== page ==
Engineers plan, design and manage construction projects. NHSScotland employs Engineers for the construction of new buildings, hospitals or other health facilities.

My name’s Phillip. I’m currently working at the Royal Edinburgh Hospital as a Maintenance Engineer.

Right from school, I went into college doing my HNC and that was in Engineering Systems. I was getting the academical side, but I was wanting hands on [experience], so I was asking people what's the best way to go about it and they mentioned [the] training place.

You need to know your fundamentals of your engineering, so [in] your first year, you're five days a week college based. When you go into your second year and you get your jobs, it could be helping out in the kitchens, fixing various things in there.

Obviously, as an Engineer, we maintain the boilers that provide the heat throughout the whole hospital. You need to keep on top of maintaining the boilers and making sure you're doing your regular checks and everything like that. I've got Joe, he's the main Engineer, so I'm with him day to day. He [allows me to] do most things and tells me if I'm doing it wrong. I find it better to learn that way, as I'm thrown in at the deep end.

I would recommend an NHS Apprenticeship, because they put you through all [of] your academical side, and I'm getting all the hands on work as well. They help you in whatever way they can to progress. I think it's a very good apprenticeship.

Engineers in the NHS can specialise in lots of different areas, such as electrical, mechanical, building services or biomedical.

You could be working as a:

  • Biomedical Engineer - maintaining and managing medical equipment in operating theatres, intensive care, neonatal units or accident and emergency
  • Plant Maintenance Engineer - making sure that water supplies and drainage, electrical systems, boilers and alarms are working well within NHS buildings
  • Heating, Ventilation and Air Conditioning (HVAC) Engineer - making sure all hospital areas are safe to use and kept at the right temperature to keep patients warm, or to ensure vital supplies are kept cool
  • Building Services Engineer - overseeing the installation and maintenance of systems within buildings, including lighting, lifts, communications and security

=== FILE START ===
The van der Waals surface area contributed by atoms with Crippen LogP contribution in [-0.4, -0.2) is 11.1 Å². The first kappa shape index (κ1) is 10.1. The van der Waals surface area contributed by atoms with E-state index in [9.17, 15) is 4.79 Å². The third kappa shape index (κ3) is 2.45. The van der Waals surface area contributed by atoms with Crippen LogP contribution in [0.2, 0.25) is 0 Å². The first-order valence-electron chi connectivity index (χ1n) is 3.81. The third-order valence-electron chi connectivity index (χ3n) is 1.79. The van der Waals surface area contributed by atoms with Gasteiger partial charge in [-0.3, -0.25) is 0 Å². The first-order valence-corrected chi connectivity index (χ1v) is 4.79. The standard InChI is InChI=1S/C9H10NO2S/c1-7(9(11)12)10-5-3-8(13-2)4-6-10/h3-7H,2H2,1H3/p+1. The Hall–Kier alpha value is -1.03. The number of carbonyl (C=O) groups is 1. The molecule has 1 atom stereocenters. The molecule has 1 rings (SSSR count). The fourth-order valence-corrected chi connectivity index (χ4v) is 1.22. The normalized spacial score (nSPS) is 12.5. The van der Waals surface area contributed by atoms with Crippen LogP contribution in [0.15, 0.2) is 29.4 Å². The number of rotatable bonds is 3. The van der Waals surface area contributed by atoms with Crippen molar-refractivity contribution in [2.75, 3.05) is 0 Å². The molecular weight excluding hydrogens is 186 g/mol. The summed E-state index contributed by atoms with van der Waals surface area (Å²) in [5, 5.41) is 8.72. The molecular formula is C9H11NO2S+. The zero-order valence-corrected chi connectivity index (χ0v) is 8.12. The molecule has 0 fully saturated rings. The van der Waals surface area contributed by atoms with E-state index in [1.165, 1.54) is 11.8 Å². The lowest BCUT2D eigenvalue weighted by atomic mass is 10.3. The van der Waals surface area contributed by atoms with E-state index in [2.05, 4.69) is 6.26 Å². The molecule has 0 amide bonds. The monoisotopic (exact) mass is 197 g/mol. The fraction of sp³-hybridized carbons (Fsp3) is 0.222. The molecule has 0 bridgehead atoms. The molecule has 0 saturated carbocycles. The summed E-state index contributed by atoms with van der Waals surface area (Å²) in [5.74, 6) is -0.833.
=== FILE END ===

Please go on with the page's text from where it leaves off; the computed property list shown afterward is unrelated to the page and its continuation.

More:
Useful skill include:

  • mathematical skills
  • problem solving skills
  • IT skills

Relevant interests:

  • Science or Engineering

Useful abilities:

  • scientific and technical aptitude
  • able to plan your own work and organise the work of others
  • able to work alone and also as part of a team
  • physically fit enough to get around building sites and climb on scaffolding

NHSScotland Engineers need an accredited engineering qualification, usually a degree or HNC in a particular branch of engineering (Electrical, Mechanical or Building Services, for example).

Employers usually ask for a qualification accredited by the Engineering Council. You can search for courses on their website.

Another entry route into an engineering career with NHSScotland is by doing a Modern Apprenticeship.

Modern Apprenticeships offer those aged over 16 paid employment with the opportunity to train for jobs at craft, technician and management level.

Modern Apprenticeships in Construction (Technical) at SVQF level 6 or Engineering Maintenance at SVQF level 7 are frameworks for people interested in working in engineering. Find out more about these Modern Apprenticeships on the Skills Development Scotland (SDS) website:

Healthcare Support (Non-clinical) at SCQF Level 6 and SCQF Level 7 is another framework for people interested in working in a healthcare setting in a non-clinical support role. For more information about this Modern Apprenticeship framework, look at:

You will be encouraged to develop your career in NHSScotland and you’ll be given the training you need for the job including:

  • an introduction to the department and its procedures
  • health and safety
  • risk management
  • estates workbook

During your career, you may have the opportunity to study for additional qualifications, such as:

Visit the Scottish Qualifications Authority (SQA) website to find out more about the full range of qualifications for to people working in or seeking to work in the NHS in Scotland.

Career pathways

Engineers, like all the trade professions in NHSScotland, have the opportunity to move into higher management levels as their careers develop. You could progress to a job as a Higher Technician or a Site Manager or Head of Facilities. A Head of Facilities manages the whole team of Estates and Facilities staff across a health board.

Through gaining further experience and qualifications, engineers can apply for incorporated or chartered status. Incorporated and chartered engineers have to keep their skills and knowledge up to date with annual Continuing Professional Development (CPD).

Learn more about the NHSScotland Estates and Facilities career pathways.

If you are an Engineer working in NHS Scotland there are several professionals you can join:

Each professional institution for Engineers runs courses, conferences and seminars where engineers can update their skills and network with others.